Trump on Monday lifted a moratorium on federal grazing leases on public lands, reversing years of pressure from the Bureau of Land Management to end the practice.
The move comes as ranchers across the West are fighting a new round of restrictions on their lands.
A week ago, the BLM announced it would allow ranchers to sell off land on public and private lands in some parts of the country to pay for land management projects.
Trump had previously proposed ending the moratorium, but a federal appeals court upheld the move.
In a statement, the Trump administration said it was “pleased to see that the Supreme Court has affirmed the BLM’s decision to lift the moratorium.”
It noted that BLM has a “legitimate need to manage public lands.”
The move is a victory for the Bureau and for ranchers who fought the moratorium.
The BLM had argued the moratorium violated their rights to access private land, which the government was allowed to do under the Antiquities Act.
The agency also said the restrictions violated the right to peaceful assembly.
On Sunday, Trump’s administration said the moratorium was a matter of policy and that it was ending the “one-sided leasing program” and would allow the Bureau to “implement the necessary land-management programs.”
In the statement, BLM said it would work with ranchers “to minimize the impacts of this program.”
“The BLM recognizes that ranchers have a right to access and use public lands,” the agency said.
“This is the right of all American ranchers and all Americans to enjoy, protect, and defend the lands they own, including the land they share with others.”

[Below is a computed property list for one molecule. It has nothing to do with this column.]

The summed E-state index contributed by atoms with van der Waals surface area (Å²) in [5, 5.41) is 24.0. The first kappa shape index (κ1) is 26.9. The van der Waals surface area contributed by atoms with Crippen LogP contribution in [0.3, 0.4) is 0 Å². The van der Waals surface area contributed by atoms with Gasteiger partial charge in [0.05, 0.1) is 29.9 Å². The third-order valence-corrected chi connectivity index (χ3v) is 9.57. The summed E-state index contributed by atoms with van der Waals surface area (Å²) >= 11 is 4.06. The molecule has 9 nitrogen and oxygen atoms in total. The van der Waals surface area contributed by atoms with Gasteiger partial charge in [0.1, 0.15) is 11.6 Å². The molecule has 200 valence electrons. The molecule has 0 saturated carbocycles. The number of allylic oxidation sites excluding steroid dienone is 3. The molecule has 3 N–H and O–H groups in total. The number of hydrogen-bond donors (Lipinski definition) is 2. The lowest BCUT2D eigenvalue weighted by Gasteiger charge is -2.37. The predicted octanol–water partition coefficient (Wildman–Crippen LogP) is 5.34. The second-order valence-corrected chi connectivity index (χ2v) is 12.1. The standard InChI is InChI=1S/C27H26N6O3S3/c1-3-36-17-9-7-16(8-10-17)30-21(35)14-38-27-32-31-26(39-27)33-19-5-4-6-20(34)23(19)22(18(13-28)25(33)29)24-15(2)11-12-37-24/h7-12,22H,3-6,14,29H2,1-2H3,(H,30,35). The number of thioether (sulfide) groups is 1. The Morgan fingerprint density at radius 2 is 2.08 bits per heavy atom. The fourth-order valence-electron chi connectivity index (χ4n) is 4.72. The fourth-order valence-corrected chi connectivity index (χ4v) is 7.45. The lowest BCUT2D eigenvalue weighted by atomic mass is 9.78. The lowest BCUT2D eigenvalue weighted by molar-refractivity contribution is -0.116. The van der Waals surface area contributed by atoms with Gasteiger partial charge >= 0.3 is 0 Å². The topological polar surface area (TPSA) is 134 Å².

The decision comes after years of political pressure from ranchers.
BLM’s move came days after Trump signed an executive order to end a rule that requires ranchers in some of the West’s most sensitive and ecologically sensitive areas to obtain permits from the agency.
That move prompted angry backlash from some conservation groups, who claimed it was an attack on public land.
The Bureau of Indian Affairs has also faced criticism from conservation groups and some farmers, who said the BLM had been unfairly targeting them.
BLM issued a statement Monday saying that the BLM “has not and will not change its approach to the BLM-regulated grazing in the West.”
The agency said it will now work with other agencies to implement the land-use plan and to protect the resources and livelihoods of rancher and other Western ranchers, including protecting the environment.
“We continue to be open to working with other interested parties to develop a strategy that can facilitate the safe and effective management of our grazing lands,” BLM said.
The U.S. Department of Interior’s Bureau of Reclamation is overseeing land management on public or private lands on public-use or conservation lands in California and Utah.
The agencies are also working to ensure that land managers and developers are able to meet the goals of the land development programs, which include conservation goals and land use.
The bureau’s mission is to manage and conserve the public lands and waters in the Western U.P., according to its website.
BLM has worked closely with the Bureau for decades, the agency has said.
But in a statement issued Monday, it said the agency had to “take extraordinary measures to meet a changing management climate in the western United States.”